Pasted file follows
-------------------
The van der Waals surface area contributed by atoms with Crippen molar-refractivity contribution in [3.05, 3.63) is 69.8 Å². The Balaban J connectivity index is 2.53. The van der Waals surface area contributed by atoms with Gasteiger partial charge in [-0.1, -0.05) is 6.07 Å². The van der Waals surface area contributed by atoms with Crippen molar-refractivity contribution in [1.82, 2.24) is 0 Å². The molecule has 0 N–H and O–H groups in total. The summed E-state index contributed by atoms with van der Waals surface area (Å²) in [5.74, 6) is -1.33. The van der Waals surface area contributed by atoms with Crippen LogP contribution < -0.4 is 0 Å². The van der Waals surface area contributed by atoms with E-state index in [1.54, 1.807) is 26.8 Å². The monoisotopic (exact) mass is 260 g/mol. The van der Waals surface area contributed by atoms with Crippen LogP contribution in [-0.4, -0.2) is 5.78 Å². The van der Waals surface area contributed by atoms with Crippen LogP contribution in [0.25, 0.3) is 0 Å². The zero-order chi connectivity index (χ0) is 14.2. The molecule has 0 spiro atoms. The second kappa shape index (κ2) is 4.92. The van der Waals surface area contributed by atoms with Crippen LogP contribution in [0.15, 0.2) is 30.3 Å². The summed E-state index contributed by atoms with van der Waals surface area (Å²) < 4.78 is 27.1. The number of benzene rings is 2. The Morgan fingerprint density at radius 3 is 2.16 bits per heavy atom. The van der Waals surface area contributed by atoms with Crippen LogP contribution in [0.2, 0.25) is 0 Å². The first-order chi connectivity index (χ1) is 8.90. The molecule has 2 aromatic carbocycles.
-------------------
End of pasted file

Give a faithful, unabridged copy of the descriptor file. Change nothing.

The van der Waals surface area contributed by atoms with Crippen molar-refractivity contribution in [3.05, 3.63) is 69.8 Å². The Balaban J connectivity index is 2.53. The van der Waals surface area contributed by atoms with Gasteiger partial charge in [-0.1, -0.05) is 6.07 Å². The van der Waals surface area contributed by atoms with Crippen molar-refractivity contribution in [1.82, 2.24) is 0 Å². The molecule has 0 N–H and O–H groups in total. The summed E-state index contributed by atoms with van der Waals surface area (Å²) in [5.74, 6) is -1.33. The van der Waals surface area contributed by atoms with Crippen LogP contribution < -0.4 is 0 Å². The van der Waals surface area contributed by atoms with E-state index in [1.54, 1.807) is 26.8 Å². The monoisotopic (exact) mass is 260 g/mol. The van der Waals surface area contributed by atoms with Crippen LogP contribution in [-0.4, -0.2) is 5.78 Å². The van der Waals surface area contributed by atoms with Crippen LogP contribution in [0.25, 0.3) is 0 Å². The zero-order chi connectivity index (χ0) is 14.2. The molecule has 0 spiro atoms. The second kappa shape index (κ2) is 4.92. The van der Waals surface area contributed by atoms with Crippen LogP contribution in [0.15, 0.2) is 30.3 Å². The summed E-state index contributed by atoms with van der Waals surface area (Å²) < 4.78 is 27.1. The number of benzene rings is 2. The Morgan fingerprint density at radius 3 is 2.16 bits per heavy atom. The van der Waals surface area contributed by atoms with Crippen LogP contribution in [0.2, 0.25) is 0 Å². The first-order chi connectivity index (χ1) is 8.90. The molecule has 2 aromatic carbocycles.